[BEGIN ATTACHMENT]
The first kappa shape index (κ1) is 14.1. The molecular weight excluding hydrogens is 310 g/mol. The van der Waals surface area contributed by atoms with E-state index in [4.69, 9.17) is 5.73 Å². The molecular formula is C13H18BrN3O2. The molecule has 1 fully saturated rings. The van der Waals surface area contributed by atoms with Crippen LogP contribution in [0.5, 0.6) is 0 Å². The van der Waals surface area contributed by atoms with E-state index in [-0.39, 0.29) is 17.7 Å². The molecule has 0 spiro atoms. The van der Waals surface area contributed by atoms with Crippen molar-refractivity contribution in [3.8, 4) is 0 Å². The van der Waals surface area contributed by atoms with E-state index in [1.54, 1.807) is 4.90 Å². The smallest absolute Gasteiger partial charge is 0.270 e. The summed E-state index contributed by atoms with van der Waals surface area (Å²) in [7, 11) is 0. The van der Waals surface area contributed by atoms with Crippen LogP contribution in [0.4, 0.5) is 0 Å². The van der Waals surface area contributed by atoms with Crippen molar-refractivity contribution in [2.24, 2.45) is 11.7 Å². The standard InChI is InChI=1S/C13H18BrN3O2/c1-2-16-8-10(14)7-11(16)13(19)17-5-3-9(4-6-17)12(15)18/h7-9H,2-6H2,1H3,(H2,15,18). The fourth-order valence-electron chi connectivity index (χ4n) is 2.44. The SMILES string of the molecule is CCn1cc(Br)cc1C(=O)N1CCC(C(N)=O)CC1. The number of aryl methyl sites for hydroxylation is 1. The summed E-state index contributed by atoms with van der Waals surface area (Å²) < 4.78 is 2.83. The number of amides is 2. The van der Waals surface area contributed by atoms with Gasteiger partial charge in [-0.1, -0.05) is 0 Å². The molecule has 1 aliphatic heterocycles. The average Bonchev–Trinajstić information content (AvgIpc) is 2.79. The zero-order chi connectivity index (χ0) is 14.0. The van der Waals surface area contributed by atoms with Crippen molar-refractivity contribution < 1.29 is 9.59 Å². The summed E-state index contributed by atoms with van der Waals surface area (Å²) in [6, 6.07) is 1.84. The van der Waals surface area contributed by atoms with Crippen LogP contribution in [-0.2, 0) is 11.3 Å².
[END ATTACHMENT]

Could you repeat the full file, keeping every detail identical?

The first kappa shape index (κ1) is 14.1. The molecular weight excluding hydrogens is 310 g/mol. The van der Waals surface area contributed by atoms with E-state index in [4.69, 9.17) is 5.73 Å². The molecular formula is C13H18BrN3O2. The molecule has 1 fully saturated rings. The van der Waals surface area contributed by atoms with Crippen LogP contribution in [0.5, 0.6) is 0 Å². The van der Waals surface area contributed by atoms with E-state index in [-0.39, 0.29) is 17.7 Å². The molecule has 0 spiro atoms. The van der Waals surface area contributed by atoms with Crippen molar-refractivity contribution in [3.8, 4) is 0 Å². The van der Waals surface area contributed by atoms with E-state index in [1.54, 1.807) is 4.90 Å². The smallest absolute Gasteiger partial charge is 0.270 e. The summed E-state index contributed by atoms with van der Waals surface area (Å²) in [7, 11) is 0. The van der Waals surface area contributed by atoms with Crippen LogP contribution in [0.4, 0.5) is 0 Å². The van der Waals surface area contributed by atoms with Crippen molar-refractivity contribution in [2.24, 2.45) is 11.7 Å². The standard InChI is InChI=1S/C13H18BrN3O2/c1-2-16-8-10(14)7-11(16)13(19)17-5-3-9(4-6-17)12(15)18/h7-9H,2-6H2,1H3,(H2,15,18). The fourth-order valence-electron chi connectivity index (χ4n) is 2.44. The SMILES string of the molecule is CCn1cc(Br)cc1C(=O)N1CCC(C(N)=O)CC1. The number of aryl methyl sites for hydroxylation is 1. The summed E-state index contributed by atoms with van der Waals surface area (Å²) < 4.78 is 2.83. The number of amides is 2. The van der Waals surface area contributed by atoms with Gasteiger partial charge in [-0.1, -0.05) is 0 Å². The molecule has 1 aliphatic heterocycles. The average Bonchev–Trinajstić information content (AvgIpc) is 2.79. The zero-order chi connectivity index (χ0) is 14.0. The van der Waals surface area contributed by atoms with Crippen molar-refractivity contribution < 1.29 is 9.59 Å². The summed E-state index contributed by atoms with van der Waals surface area (Å²) in [6, 6.07) is 1.84. The van der Waals surface area contributed by atoms with Crippen LogP contribution in [-0.2, 0) is 11.3 Å².